Yesterday morning I had a conversation with someone about the Eucharist. We had been talking about the Bread of Life discourse in John’s Gospel and the person confessed to some difficulty with the idea of bread and wine becoming the actual Body and Blood of Christ.
As we talked, I remembered a passage in Michael Himes’ The Mystery of Faith talking about what it means that the Catholic “eucharistic celebration centers on bread and wine that we believe becomes the blood of Christ.
Speaking about the bread, Himes observes that “there is no intrinsic difference” between the bread and wine that become the Eucharist and the bread we eat for sandwiches and the wine we offer friends at dinner. Thus, he asks, “If this bread can become the body of Christ, why not all that other bread? If this wine can become the blood of Christ, why not all wine?” And, he pushes further, if the bread and the wine, why not the grain, the vine, the soil and the rain that produce the bread and wine?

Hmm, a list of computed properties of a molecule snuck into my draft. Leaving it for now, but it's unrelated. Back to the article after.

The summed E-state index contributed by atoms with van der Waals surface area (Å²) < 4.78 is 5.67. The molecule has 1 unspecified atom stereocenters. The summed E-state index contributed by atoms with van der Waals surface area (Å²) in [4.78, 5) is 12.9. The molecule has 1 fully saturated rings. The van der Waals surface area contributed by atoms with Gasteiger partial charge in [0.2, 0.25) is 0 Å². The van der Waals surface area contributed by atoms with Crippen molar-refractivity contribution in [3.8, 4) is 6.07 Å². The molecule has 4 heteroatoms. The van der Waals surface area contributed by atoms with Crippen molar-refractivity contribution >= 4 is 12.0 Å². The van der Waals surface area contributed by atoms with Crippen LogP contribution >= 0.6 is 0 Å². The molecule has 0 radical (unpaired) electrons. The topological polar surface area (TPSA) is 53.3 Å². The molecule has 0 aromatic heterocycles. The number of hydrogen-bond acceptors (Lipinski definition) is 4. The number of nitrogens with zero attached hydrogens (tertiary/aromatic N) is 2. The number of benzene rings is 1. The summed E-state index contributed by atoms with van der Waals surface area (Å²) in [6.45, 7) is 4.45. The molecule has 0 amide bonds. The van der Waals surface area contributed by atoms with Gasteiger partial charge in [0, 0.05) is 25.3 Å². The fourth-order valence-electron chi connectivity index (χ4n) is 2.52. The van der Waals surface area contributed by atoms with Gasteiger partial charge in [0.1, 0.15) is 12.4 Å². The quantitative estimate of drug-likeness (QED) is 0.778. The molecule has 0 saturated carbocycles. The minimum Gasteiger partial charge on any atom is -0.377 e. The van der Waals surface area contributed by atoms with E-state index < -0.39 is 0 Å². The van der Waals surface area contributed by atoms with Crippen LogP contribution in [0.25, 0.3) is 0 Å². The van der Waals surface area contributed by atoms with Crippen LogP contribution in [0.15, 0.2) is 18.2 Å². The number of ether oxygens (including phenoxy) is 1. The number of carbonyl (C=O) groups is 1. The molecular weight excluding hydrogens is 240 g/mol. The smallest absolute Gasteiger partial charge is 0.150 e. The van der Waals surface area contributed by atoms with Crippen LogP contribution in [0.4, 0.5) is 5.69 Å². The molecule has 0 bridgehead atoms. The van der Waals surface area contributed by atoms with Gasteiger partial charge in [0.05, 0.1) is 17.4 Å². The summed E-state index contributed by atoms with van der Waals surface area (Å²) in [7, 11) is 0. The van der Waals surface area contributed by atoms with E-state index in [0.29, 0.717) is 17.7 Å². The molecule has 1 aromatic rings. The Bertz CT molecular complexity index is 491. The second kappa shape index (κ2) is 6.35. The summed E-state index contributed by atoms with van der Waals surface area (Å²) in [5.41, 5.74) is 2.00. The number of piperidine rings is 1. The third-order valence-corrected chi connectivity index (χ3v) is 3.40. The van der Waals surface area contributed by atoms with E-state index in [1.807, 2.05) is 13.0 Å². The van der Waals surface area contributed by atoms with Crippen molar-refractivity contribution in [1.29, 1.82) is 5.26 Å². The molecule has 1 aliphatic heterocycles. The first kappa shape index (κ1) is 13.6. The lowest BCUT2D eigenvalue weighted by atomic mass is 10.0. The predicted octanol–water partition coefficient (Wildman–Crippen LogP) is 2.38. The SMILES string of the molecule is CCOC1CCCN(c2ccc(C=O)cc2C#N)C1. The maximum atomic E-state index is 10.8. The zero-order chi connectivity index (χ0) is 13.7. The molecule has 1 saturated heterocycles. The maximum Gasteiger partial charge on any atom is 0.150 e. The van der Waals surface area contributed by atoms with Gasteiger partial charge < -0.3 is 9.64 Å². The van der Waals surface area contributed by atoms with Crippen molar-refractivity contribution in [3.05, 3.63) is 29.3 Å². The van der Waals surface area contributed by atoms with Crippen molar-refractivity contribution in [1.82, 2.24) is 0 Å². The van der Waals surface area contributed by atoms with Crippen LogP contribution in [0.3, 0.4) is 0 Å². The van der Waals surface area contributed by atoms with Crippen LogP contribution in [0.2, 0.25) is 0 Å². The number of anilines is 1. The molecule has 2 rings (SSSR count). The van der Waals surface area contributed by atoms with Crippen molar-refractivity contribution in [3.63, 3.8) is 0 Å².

In fact, Himes says, “if this tiny fragment of the material world can be transformed into the fullness of the presence of Christ, and therefore the fullness of the presence of God in human terms, then why not the whole material universe? And that is, of course, precisely the point.”
Reminding us that in the liturgy of the feast of Corpus Christi the Eucharist is termed “the down payment, the first installment of future glory, Himes says:
Precisely right: the eucharistic bread and wine are, as it were, the tip of the iceberg, the point at which we see what the whole universe is destined to become. The whole universe is destined to be transformed into the presence of Christ, the fullness of God in the flesh. The whole universe is destined to be transformed into the presence of God in Christ.
It may be hard to grasp completely, but it sounds awfully exciting to me.